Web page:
6 of the best WWII movies and series to stream
World War II, a short history: Germany, under the leadership of Adolf Hitler, invaded Austria on 1 September 1939. Until 1941, Germany controlled most of Europe. Actually, I see now there is no short history; the whole world was at war until May 1945. It was horrible.
The fascination remains, and streaming platforms have numerous documentaries about this terrible time. There are also more than a few dramatic accounts. Here are some of the best.
Anne Frank Parallel Stories (Netflix)
One of the most enduring stories and faces of the war, and the persecution of the Jews, is the diary of a young girl, who spent 761 days hidden in a secret annexe on the Prinsengracht in Amsterdam, along with seven other people. Helen Mirren narrates and hosts this tribute to Annelies Marie Frank (1929 – 1945), interspersed with other survivors of the Holocaust, who were children at the time. Time has not diluted the horror.
“This is a story we must never forget. We are beginning to lose the generation of people who are living witness of what happened in Europe in those terrible days, and so it’s all the more important to keep the memory alive looking into the future,” says Mirren.
It is through connecting these past tragedies with the present that the film finds itself able to properly address the racism and discrimination which still exists today, says the Stylist.
This series has been referred to as a “sequel” to Wolfgang Petersen’s 1981 film (see below) as the action takes place some months after the original setting. However, this time it’s not restricted to the claustrophobic interior of a submarine; there is a secondary story running on land. While we have the almost unbearable tension under the surface of the sea, the two threads are connected via Simone Strasser (Vicki Krieps) and her brother Frank (Leonard Scheicher), a crew member on U-612.
As with any good WWII yarn, there are spies and double agents, and the resistance, in this case, is headed by American ex-pat Carla Monroe (Lizzy Caplan – Masters Of Sex, and Castle Rock season two), who has a fondness for morphine.
Das Boot (Netflix)
This is an interesting companion piece on this list. It’s tied to the series (see above) as well as Greyhound (see below), in that between those two you get to see both sides of the Battle Of The Atlantic, in which battleships and destroyers were pitted against the German U-boats – above the surface and below.
Das Boot (The Boat) the film is just more than two hours of edge-of-your-seat drama, as the crew go through just about every disaster a submarine can encounter, from storms to depth charges, to taking on water when there is no place to bail it out. Think about that for a moment.
This movie, and the series on Showmax, are German with English subtitles
Greyhound (Apple TV)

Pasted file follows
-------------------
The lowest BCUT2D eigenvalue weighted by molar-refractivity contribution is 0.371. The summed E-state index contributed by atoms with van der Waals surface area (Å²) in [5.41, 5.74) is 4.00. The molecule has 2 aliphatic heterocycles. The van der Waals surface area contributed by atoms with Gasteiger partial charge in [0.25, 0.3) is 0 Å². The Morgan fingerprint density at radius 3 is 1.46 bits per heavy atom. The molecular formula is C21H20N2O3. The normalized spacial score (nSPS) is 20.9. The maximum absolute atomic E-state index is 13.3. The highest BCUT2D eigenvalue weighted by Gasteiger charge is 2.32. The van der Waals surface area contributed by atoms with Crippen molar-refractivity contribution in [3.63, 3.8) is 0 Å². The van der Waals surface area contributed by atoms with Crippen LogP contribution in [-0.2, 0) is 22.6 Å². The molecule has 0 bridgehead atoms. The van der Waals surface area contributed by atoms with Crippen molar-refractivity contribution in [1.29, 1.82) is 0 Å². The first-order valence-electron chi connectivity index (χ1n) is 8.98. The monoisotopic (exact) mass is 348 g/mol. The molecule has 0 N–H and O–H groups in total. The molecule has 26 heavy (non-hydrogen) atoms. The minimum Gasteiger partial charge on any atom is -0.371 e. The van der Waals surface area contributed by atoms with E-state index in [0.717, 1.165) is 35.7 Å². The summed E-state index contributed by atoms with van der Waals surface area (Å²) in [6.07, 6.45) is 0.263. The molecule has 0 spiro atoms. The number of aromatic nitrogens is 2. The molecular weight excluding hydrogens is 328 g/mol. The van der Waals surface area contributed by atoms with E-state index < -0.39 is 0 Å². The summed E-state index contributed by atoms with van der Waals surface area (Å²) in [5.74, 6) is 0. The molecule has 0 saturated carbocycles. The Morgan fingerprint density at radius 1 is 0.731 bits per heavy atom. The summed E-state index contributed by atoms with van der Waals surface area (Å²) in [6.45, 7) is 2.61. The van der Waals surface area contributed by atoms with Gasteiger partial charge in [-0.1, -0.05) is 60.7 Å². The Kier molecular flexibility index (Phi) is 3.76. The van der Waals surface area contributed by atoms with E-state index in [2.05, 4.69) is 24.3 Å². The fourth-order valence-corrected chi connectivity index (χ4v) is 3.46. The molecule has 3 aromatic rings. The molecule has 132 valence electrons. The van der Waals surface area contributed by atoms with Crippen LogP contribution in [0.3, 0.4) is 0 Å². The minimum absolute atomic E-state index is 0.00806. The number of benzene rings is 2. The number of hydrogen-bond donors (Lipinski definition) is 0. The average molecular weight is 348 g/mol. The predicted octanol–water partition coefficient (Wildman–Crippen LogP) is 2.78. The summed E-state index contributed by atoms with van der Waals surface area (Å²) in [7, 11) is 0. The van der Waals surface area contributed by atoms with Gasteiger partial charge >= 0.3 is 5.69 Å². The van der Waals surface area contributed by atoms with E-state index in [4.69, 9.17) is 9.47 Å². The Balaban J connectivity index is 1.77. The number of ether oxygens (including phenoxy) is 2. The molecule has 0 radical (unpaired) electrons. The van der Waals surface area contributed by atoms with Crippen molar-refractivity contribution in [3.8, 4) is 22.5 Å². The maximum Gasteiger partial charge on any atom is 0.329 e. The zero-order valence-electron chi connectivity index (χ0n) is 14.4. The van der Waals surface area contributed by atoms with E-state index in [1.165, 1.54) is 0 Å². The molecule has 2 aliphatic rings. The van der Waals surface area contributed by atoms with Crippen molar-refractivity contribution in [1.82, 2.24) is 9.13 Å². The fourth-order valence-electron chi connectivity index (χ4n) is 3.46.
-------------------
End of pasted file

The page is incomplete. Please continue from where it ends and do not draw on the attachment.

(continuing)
It’s always so rewarding when your suspicions are confirmed. Well, most of the time. In this case, I was about to begin by saying this is such a perfect Tom Hanks film, it’s as if he wrote it himself. It turns out he did, adapting the screenplay from the 1955 novel, The Good Shepherd by CS Forester.
(Fun fact: Hanks is a published author of a volume of short stories titled Uncommon Type, in which typewriters are a recurring motif.)
In this movie, he plays Commander Ernest Krause, on his first crossing to Great Britain, with a convoy of supply ships. During this voyage, air support is provided within range of departure and arrival, but for several hours in between, there is nothing between the ships and the German U-boats which hunt them relentlessly. It was known as the Black Pit, and it’s the centre of the movie. There’s a bit of quiet at either end (like when there’s air cover) but the rest of it in the middle is action, action, action. With Hanks involved, there’s obviously a bit of emotion and sentimentality too.
Look out for Stephen Graham as Commander Krause’s XO (executive officer). You’ll know him from Boardwalk Empire where he played Al Capone, as well as Line Of Duty. He is, in fact, English not American. Greyhound is the largest opening weekend release in the short history of this streaming service.
Land Girls (Netflix)
With three seasons running from 2009 till 2011, this series was commissioned by the BBC to commemorate the 70th anniversary of the outbreak of WWII, and revolves around four characters doing their bit for the war effort through the Women’s Land Army. The WLA placed women – or “land girls” as they were known back in that un-PC time – on farms to help out with agricultural work while the men were away fighting on the frontlines. Food farming was of course, just as critical as bombs and bullets.
“It’s a warmhearted and inspiring World War II period drama about solidarity and courage in the face of adversity,” says Willow & Thatch, a review site for period dramas.
The Imitation Game (Netflix)
This brilliant film earned Benedict Cumberbatch an Oscar nomination for his portrayal of Alan Turing, the man credited with cracking the German Enigma code. The importance of the film is twofold: not only did Turing’s work significantly shorten WWII and save thousands of lives at the time, but it was also the forerunner of modern computers, and the tragedy of Turing was his closeted homosexuality at a time when it was outlawed.
Despite his heroic contributions to the war effort, Turing was convicted of gross indecency in 1952, and being a true historical story it’s not really a spoiler to say he committed suicide because of this. Too terrible.